i am...

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Grande Prairie, Alberta, Canada
i'm the Director of Camp Wapiti and i have the best job in the universe. yes, the whole universe.

Saturday, April 07, 2007

just finished reading...

alright, i realize that this whole 'new year's resolution' thing hasn't exactly gone as planned. but i'm pretty sure i've read more in the last few months than i have in quite a while. since january, i've read (at least parts of - before getting bored and realizing there's not much sense in finishing them because it's painfully obvious where the book is headed):

- velvit elvis by rob bell
- the confessions of st. augustine (didn't actually finish it though)
- the kingdom-focused leader by michael d. miller
- advanced strategic planning by aubrey malphurs
- worship, community, and the triune God of grace by james b. torrance
- confessions of a reformission rev by mark driscoll
- dancing with dinosaurs by bill easum

and i've just finished reading 'the spirituality of fundraising' by henri nouwen.

it's a great (and very short read) about how fund-raising is really a 'conversion' experience. it's the type of experience where the fund-raiser is converted into a more faithful relationship with the God who is providing for him, and the giver is 'converted' into a more faithful and joyful experience of the kingdom of God.

my next project: the normal christian life by watchman nee. i've had nothing but good things said to me about his writings. he was a great leader and influence on the chinese christian church. i'm excited about this one.


Steve Jolliffe said...

I should probably read "The Spirituality of Fundraising". I really struggle with the idea of churches doing fundraising. To me it goes against what we're supposed to do as far as money and the church.

We live in a time where it seems to be all about what we get out of something. Instead of giving from the heart/pocket with no thought of receiving something in return, there's this idea that "if you give we'll give you a box of chocolates (or cookies; coffee; pumpkin; you name it)". To me something is lost when you give money when you know you're getting something out of it. Where's the sacrifice?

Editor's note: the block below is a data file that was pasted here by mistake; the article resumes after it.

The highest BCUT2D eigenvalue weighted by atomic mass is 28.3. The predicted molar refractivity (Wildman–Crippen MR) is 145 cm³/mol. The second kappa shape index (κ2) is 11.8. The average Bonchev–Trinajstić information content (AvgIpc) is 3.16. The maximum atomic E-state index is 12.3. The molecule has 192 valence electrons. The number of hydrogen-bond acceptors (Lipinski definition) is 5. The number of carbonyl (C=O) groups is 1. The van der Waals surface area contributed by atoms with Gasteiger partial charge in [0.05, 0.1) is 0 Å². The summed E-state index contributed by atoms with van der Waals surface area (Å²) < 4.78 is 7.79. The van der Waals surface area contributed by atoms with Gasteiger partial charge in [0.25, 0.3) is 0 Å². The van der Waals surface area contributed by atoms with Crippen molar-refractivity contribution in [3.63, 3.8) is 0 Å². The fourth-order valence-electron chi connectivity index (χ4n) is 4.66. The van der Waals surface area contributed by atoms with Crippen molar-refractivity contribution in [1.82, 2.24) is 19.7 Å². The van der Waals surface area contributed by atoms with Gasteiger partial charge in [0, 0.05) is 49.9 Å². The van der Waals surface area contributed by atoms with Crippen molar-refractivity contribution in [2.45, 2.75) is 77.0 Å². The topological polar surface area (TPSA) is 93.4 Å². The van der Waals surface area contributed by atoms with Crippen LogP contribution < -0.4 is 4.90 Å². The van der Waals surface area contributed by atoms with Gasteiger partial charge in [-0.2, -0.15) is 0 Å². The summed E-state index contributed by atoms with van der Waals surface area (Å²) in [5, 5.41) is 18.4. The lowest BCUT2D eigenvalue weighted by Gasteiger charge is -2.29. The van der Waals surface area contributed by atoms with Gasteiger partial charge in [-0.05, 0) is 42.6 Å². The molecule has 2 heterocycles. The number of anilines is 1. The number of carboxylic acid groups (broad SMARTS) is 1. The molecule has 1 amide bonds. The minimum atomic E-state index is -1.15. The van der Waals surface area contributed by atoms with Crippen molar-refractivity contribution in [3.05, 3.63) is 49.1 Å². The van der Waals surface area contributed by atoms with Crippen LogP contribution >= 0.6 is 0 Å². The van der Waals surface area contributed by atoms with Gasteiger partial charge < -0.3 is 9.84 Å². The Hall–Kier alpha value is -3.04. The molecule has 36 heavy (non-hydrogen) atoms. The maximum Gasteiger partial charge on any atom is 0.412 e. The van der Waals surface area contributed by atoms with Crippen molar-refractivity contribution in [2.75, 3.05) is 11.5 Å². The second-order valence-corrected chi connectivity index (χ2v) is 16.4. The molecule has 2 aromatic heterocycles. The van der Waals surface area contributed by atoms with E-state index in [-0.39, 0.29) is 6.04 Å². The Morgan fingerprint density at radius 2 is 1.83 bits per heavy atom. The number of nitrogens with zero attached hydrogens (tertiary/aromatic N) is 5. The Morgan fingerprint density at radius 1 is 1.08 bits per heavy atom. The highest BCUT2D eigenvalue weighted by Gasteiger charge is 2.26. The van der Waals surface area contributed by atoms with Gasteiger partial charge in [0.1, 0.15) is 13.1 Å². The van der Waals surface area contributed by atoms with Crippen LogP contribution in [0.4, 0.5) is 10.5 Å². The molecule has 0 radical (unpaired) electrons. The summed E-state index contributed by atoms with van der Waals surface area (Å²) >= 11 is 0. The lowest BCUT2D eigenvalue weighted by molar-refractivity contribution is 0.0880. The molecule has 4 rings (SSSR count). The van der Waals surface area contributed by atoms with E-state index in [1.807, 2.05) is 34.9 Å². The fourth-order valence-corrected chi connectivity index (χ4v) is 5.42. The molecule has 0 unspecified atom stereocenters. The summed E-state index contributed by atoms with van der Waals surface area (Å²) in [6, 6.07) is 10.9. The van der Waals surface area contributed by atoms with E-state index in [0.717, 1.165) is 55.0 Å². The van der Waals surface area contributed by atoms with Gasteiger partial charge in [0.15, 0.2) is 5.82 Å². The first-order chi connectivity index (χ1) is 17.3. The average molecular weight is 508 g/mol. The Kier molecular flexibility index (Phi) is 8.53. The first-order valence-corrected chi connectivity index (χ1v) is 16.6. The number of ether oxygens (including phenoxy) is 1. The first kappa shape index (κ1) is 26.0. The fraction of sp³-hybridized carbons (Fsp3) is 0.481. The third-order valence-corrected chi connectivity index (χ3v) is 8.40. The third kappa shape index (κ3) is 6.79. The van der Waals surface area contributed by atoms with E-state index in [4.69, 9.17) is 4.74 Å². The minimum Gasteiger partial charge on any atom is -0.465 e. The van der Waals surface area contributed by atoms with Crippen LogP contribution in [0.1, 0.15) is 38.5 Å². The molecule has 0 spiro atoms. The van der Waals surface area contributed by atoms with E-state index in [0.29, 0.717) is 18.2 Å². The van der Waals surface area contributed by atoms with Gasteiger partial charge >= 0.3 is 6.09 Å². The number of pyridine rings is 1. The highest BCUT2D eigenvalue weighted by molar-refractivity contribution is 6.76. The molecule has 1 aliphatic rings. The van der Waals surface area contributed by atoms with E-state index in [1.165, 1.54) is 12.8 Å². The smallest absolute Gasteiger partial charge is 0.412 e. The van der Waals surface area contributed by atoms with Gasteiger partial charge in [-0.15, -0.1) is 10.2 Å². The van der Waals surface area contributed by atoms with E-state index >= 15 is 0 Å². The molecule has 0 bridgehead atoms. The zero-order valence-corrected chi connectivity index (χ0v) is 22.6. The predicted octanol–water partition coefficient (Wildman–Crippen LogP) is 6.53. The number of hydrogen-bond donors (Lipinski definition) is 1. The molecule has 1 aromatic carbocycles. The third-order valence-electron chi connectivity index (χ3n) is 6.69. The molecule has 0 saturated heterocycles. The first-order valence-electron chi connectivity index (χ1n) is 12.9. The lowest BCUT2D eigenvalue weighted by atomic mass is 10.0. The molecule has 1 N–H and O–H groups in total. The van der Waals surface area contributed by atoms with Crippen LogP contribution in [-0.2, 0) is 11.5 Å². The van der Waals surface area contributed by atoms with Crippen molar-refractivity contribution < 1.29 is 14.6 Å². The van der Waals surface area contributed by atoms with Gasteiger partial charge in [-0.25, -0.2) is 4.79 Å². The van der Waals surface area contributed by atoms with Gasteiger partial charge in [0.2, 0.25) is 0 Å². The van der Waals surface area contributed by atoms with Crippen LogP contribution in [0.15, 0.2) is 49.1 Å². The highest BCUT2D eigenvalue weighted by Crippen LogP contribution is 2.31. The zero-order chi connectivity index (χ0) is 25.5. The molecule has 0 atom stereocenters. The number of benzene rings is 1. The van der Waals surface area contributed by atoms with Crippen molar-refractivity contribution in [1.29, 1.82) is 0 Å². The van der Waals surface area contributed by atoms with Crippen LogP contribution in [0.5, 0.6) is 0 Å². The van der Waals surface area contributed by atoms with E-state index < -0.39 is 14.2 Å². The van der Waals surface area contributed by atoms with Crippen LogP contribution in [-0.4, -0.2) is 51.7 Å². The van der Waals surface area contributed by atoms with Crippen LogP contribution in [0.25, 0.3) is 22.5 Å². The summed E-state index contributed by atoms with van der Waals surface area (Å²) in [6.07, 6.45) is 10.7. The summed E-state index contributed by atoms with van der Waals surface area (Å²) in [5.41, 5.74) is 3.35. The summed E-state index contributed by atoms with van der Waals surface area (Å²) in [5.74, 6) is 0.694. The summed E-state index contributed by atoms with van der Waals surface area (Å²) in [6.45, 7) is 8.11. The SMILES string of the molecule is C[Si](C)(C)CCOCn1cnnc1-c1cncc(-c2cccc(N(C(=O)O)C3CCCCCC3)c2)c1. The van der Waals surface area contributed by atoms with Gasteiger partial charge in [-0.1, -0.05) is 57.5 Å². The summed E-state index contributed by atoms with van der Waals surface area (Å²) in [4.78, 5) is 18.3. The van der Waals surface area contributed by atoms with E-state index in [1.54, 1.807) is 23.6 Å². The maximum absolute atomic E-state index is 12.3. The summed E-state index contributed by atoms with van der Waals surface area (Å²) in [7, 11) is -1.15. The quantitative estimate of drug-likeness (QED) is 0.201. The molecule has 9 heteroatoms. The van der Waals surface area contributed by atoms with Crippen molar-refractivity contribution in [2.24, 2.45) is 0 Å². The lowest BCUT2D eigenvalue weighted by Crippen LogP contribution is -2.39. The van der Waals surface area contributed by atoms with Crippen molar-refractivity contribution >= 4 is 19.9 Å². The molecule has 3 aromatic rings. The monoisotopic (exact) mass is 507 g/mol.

Of course, if the fundraising goes beyond the walls of the church (to people that aren't associated with that church) I have a hard time with asking people to take part in a fundraiser where the funds are going toward something that they aren't a part of. Know what I mean? I guess I've contributed to fundraisers for things I'm not a part of but....the point I'm trying to get at is...should we be going outside the walls of our own church to ask people for money? Where's the sense of ownership? If it's our church we should be the ones reaching into our hearts/pockets to contribute, not going to people to basically say "I know you're not involved in this but would you give us some money?"

I'm rambling and I should probably just read the book. Perhaps my mind will be changed. I just know how I feel when someone knocks on my door or calls me or talks to me at work or stops me in the mall, and I don't even know them, and they want money from me for something I may not even care about. So why would I want to be in the position of hitting up someone to contribute to something they may not even care about?

I'm sure there's always the possibility of a "door" being opened because people may start asking questions (eg. what's this for? oh, so where is this church? can I come?) but I've heard too many people complain (eg "The Salvation Army is asking for money...again").

I could go on and on. I need to read that book.

Steve Jolliffe said...

Just Googled The Spirituality of Fundraising and found that it's available for free. Why didn't you say so? I've ordered a copy and will give it a read. Then I'll let you know if my mind has been changed.

Steve Jolliffe said...

Haha, just realized I can read it online...

Michael Krahn said...


I just finished reading and I’ve just posted the first of a multi-part series on Rob’s book “Velvet Elvis”.

Join me in conversation at:


Michael Krahn